In line with the above mandate, Wesgro, on behalf of Premier Zille, cordially extends an invitation to businesses in the Western Cape, to respond to her call to participate in this investment and trade promotion mission. The visit presents an opportunity for Western Cape companies to network, consolidate existing co-operation with Gulf businesses and seek new business opportunities in that region. Companies are encouraged to have project proposals for possible collaboration in specific areas. Kindly be advised that participation on this outward mission would be for the company’s own account.

This drive will essentially be sector-focused and will include government officials and business representatives as follows:


Royal Kingdom of Saudi Arabia (Jeddah and Riyadh)
Agriculture and Agribusiness
Saudi Development Funds
Oil and Gas
Business-to-business co-operation
State of Qatar (Doha)
Education (Research co-operation)
Renewable Energy
Banking and Finance
Business-to-business co-operation
United Arab Emirates (Abu Dhabi)
Agriculture and Agribusiness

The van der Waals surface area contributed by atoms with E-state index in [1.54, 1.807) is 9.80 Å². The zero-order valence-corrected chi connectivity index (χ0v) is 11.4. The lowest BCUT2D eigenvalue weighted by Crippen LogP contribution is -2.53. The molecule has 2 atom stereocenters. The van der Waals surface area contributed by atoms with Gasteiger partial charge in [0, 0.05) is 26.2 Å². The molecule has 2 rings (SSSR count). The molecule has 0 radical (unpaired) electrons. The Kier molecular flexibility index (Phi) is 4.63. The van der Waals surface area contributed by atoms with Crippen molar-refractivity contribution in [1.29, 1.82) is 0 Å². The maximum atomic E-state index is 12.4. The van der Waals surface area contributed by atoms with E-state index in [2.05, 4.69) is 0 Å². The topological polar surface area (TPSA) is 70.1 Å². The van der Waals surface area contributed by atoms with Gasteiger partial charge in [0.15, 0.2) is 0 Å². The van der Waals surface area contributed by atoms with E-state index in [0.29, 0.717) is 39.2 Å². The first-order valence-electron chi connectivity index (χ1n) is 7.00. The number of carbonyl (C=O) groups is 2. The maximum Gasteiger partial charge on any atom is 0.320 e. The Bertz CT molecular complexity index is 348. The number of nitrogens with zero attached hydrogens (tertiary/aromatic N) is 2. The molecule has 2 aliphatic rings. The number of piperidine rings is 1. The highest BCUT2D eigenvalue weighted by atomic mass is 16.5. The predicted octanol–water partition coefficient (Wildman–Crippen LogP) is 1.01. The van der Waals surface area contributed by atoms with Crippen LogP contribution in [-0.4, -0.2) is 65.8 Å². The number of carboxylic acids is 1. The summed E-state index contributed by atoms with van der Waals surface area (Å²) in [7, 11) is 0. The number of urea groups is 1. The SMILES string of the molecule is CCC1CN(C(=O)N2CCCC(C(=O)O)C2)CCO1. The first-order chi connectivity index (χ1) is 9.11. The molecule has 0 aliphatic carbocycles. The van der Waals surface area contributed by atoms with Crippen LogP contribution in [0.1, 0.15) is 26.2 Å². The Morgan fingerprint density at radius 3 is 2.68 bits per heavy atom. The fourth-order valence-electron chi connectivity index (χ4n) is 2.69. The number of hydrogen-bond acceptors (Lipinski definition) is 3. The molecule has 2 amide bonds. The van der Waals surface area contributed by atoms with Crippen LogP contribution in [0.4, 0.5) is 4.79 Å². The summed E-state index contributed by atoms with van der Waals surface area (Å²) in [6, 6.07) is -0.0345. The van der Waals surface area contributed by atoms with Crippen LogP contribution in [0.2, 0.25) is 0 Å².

Renewable Energy
Oil and Gas
Business-to-business Co-operation

Should you be interested in further country information, please view the country briefing documents on the Wesgro website
( )
The final programme is subject to confirmation by the Directorate: International Relations in the Department of the Premier. The Directorate will also share with your company proposed flight plans in order to ensure that the delegation arrives at the same time. It would thus be appreciated if you could provide us with the company representative who would likely form part of the delegation, as well as their passport numbers for logistical reasons.

We are pleased to confirm that South African Oil & Gas Alliance has been identified to participate in this outward mission. We have attached, for your information, a briefing template and an example of a company profile that is required, (see attached below), should you accept this invitation. Kindly note that the company profile is requested by the coordinators to arrange a programme that ensures your company meets with the appropriate stakeholders in each country.

As you will note, the travel date is imminent, therefore email confirmation ([email protected]) of your intention to participate as well as your company profile, is essential by no later than Monday 08 November 2010.

Yours sincerely

Chief Executive Officer

AttachmentSize AttachmentSize Company Template for Premiers trip to Gulf Region _2 Nov 2010_.pdf41.25 KB Requirements for Premiers trip to Gulf Region _2 Nov 2010_.pdf252.46 KB

28,981 Posts
Discussion Starter · #8 ·
The Year That Was - And The One To Come